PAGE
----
London to impose new daily charges on polluting vehicles to fight air pollution

The new rule, replacing the previous toxicity charge, is set to go into effect April 2019 and estimated to affect more than 150,000 cars.

April 12, 2017 Ronny Agyeman
London to impose new daily charges on polluting vehicles to fight air pollution

Sadiq Khan, the mayor of London, has announced that starting in April 2019, drivers of the ‘most polluting cars’ will have to pay a fee to drive in the city.

The fee will affect all diesel cars more than 4 years old and petrol cars more than 13 years old. Roughly 150,000 car owners will be affected by the new law, and required to pay a daily fee or switch to more environmentally friendly vehicles.

The fee will range from £3 - £12.50 a day, depending on the age and classification of the vehicle. This will be in addition to the existing congestion charge, but will replace the previous toxicity charge, under which pre-2006 diesel and petrol vehicle drivers must pay £10 pounds when entering London during peak times.

The ultra-low emissions zone (ULEZ), the area in which these rules will be imposed, will initially cover central London and later expand in 2021, to cover surrounding municipalities.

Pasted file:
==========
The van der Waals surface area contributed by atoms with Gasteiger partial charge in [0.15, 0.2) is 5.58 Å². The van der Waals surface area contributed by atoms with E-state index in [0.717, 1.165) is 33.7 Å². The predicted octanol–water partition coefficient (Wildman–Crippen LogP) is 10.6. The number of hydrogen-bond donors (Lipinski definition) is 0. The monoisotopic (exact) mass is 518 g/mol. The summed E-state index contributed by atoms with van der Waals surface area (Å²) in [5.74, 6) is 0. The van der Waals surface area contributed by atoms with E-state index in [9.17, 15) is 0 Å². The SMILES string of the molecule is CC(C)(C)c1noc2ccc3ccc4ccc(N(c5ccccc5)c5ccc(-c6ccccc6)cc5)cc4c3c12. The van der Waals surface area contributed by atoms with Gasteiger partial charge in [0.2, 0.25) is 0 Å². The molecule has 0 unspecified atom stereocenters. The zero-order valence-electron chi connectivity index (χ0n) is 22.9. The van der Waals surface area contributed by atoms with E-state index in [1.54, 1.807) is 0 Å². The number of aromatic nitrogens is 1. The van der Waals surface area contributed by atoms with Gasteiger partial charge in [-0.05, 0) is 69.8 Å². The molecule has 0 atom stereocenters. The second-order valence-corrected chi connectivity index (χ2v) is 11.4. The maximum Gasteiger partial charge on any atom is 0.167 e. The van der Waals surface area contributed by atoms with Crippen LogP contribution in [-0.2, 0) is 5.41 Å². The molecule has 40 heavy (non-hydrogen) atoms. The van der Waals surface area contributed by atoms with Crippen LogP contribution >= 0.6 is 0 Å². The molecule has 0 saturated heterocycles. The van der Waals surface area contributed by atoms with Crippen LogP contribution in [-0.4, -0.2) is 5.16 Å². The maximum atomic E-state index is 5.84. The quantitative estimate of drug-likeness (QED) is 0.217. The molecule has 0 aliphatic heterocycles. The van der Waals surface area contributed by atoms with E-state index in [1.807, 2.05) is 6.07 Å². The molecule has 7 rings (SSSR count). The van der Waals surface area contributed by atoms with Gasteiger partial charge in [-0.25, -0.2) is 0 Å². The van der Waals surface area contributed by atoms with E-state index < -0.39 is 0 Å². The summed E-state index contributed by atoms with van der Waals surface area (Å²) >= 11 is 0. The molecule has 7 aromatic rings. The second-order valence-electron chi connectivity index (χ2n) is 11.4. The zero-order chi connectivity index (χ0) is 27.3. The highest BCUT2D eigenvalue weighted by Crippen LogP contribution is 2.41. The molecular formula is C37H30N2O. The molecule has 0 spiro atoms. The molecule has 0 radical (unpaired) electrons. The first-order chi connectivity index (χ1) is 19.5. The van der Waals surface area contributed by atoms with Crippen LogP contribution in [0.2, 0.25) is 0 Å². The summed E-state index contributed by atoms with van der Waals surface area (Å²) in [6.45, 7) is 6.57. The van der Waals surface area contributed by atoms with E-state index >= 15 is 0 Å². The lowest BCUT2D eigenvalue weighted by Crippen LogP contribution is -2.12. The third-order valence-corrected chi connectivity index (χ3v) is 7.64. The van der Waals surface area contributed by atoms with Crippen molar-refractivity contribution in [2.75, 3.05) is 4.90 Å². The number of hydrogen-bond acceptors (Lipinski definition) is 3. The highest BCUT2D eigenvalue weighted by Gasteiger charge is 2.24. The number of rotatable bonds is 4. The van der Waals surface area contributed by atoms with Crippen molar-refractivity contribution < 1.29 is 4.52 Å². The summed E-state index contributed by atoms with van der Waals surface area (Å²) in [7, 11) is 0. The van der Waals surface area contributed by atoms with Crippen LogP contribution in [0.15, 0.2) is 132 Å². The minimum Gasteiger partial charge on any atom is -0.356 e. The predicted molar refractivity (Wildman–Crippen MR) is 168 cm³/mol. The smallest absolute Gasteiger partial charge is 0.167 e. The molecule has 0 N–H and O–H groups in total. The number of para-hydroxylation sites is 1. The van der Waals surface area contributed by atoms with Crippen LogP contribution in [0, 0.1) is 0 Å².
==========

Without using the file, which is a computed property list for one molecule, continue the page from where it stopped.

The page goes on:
Additionally, there is no sparing ride-sharing services like Uber, which are also set face the fee. Uber has already announced prior, it will expand its fleet of electric cars to combat London's air pollution. Currently, Uber has a fleet of 50 electric Nissan Leaf cars in London but is set to add an additional 100 to its inventory soon.

The announcement comes just days after research by the Guardian and Greenpeace showed alarming levels of air pollution across the UK. The research found that more than 2000 schools and nurseries located near roads exceed the legal EU limit of nitrogen dioxide pollution of 40µg/m3, exposing 47,000 babies and children to unhealthy amounts of air pollution.

One conclusion to draw from the research is that air pollution does not only concern London, but is a national problem affecting all of the UK. Birmingham is shown to be one of the most hazardous areas for nitrogen dioxide, second only to London.

London’s mayor Khan has made cleaner air for London a clear priority, claiming that air pollution takes 9,000 lives in London every year. This latest move follows Khan’s announcement last year to make London’s Oxford Street a vehicle-free pedestrian zone.

Ronny Agyeman

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